Internet of Things

The technical details of what’s underneath the Internet of Things (edge devices, communications protocols, data aggregation, etc.) aren’t likely top-of-mind for practitioners who deal with invoices, payments, and other finance-related items on a day-to-day basis. What’s important is the impact that IoT is having on business in general. Along with IoT comes a new wave of service-based businesses, many of which rely on subscriptions as the foundation of their revenue streams.

We all have connected devices, from our phones to our cars to our homes (and perhaps even our appliances). The same applies to businesses, where not just computers but previously “dumb” machinery like manufacturing equipment and HVAC systems are increasingly able to monitor their own condition and report back to an outside service for error-detection and management. For every object, there are one or more things that can be monitored: heat, humidity, sun exposure, structural integrity, etc. And for each condition that can be monitored, there’s a potential service to alert owners to those conditions — or even to proactively address conditions that are reliable predictors of future problems.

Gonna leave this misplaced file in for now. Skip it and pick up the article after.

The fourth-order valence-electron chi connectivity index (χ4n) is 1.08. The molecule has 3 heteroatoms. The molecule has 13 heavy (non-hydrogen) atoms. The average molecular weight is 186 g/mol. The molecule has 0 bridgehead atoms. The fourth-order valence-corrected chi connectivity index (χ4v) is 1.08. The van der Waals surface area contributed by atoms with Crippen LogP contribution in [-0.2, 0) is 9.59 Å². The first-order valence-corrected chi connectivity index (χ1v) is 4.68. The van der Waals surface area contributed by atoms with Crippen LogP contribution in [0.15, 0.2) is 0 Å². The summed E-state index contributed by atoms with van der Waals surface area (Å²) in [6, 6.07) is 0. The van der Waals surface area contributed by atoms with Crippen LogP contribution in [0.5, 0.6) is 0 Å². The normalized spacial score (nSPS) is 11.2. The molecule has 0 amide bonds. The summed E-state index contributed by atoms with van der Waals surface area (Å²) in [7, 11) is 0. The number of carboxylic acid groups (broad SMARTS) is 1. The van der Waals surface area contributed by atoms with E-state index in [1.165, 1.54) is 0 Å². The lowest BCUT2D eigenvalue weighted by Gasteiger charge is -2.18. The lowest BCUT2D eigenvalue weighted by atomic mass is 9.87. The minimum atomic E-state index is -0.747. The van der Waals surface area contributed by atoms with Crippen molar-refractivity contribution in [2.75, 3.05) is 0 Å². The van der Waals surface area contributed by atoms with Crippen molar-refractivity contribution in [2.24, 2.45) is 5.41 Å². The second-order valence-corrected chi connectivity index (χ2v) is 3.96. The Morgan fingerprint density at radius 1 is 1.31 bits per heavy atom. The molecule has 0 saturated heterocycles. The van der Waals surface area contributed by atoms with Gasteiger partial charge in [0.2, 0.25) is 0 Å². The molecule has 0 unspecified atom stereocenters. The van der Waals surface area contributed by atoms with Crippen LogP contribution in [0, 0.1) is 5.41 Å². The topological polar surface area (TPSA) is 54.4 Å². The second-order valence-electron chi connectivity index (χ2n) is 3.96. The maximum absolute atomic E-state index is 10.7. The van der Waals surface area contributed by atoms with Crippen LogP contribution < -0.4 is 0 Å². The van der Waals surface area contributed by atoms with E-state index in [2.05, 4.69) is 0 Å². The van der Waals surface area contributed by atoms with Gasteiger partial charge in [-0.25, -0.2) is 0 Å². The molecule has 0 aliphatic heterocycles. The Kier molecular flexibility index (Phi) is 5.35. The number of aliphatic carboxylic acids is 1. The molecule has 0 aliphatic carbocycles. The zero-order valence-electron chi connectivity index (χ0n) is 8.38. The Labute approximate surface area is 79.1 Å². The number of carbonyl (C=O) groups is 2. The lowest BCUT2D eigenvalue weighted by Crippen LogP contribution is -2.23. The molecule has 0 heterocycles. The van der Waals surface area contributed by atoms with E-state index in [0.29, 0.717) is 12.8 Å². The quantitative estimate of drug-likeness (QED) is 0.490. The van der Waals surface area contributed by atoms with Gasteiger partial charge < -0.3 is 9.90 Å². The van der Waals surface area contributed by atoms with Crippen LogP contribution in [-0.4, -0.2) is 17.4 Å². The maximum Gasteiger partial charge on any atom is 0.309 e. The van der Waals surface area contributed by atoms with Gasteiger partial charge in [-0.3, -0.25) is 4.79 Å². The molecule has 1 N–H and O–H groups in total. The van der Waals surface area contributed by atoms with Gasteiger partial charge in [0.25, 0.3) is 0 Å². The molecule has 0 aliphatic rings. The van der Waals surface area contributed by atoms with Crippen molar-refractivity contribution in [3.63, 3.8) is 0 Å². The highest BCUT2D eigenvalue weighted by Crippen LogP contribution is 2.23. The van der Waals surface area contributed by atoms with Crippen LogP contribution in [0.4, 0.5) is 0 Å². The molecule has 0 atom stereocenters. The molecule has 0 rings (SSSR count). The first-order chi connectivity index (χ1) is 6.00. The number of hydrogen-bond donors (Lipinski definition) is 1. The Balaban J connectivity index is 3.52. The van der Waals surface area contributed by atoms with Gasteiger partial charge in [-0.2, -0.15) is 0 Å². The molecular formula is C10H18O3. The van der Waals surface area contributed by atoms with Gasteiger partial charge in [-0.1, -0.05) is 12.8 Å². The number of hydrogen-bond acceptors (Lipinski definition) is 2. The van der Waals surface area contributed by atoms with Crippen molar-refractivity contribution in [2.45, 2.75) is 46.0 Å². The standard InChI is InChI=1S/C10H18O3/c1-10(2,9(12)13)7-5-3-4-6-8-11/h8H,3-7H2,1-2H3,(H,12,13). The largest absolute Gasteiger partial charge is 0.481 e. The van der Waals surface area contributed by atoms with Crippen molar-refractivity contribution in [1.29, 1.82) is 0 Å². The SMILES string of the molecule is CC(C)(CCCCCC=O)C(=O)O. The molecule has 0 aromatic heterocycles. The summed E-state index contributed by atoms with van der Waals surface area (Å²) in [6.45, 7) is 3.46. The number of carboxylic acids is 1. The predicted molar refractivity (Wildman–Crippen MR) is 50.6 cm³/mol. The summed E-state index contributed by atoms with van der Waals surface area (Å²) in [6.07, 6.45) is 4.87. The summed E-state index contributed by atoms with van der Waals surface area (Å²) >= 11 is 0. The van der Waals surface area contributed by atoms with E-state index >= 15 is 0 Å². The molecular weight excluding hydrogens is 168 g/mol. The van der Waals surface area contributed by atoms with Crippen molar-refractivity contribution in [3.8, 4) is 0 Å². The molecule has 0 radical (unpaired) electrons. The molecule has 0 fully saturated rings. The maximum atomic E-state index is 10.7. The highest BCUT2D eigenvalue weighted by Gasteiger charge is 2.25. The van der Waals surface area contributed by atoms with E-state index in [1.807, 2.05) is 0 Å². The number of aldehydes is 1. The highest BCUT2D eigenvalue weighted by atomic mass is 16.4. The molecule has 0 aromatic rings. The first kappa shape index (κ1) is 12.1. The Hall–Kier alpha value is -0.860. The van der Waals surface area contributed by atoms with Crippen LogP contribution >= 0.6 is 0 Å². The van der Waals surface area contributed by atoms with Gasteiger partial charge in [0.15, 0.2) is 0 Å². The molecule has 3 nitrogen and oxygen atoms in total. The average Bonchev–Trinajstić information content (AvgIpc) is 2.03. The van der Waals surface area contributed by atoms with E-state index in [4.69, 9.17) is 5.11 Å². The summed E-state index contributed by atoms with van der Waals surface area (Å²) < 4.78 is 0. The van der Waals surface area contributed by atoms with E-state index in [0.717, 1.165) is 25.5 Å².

IoT In Focus
The question for finance practitioners is: how are those services delivered, measured, and billed? On the AR side, it’s a matter of ensuring that we’re accurately invoicing customers based on their chosen subscriptions, usage, etc. On the AP side, there’s the possibility of bringing the complexity of telecommunications invoices to a larger array of spend categories. This is an evolving area where there are more questions than answers. What’s certain, however, is that it will be a very active source of conversation (and perhaps required specialization) in the coming years.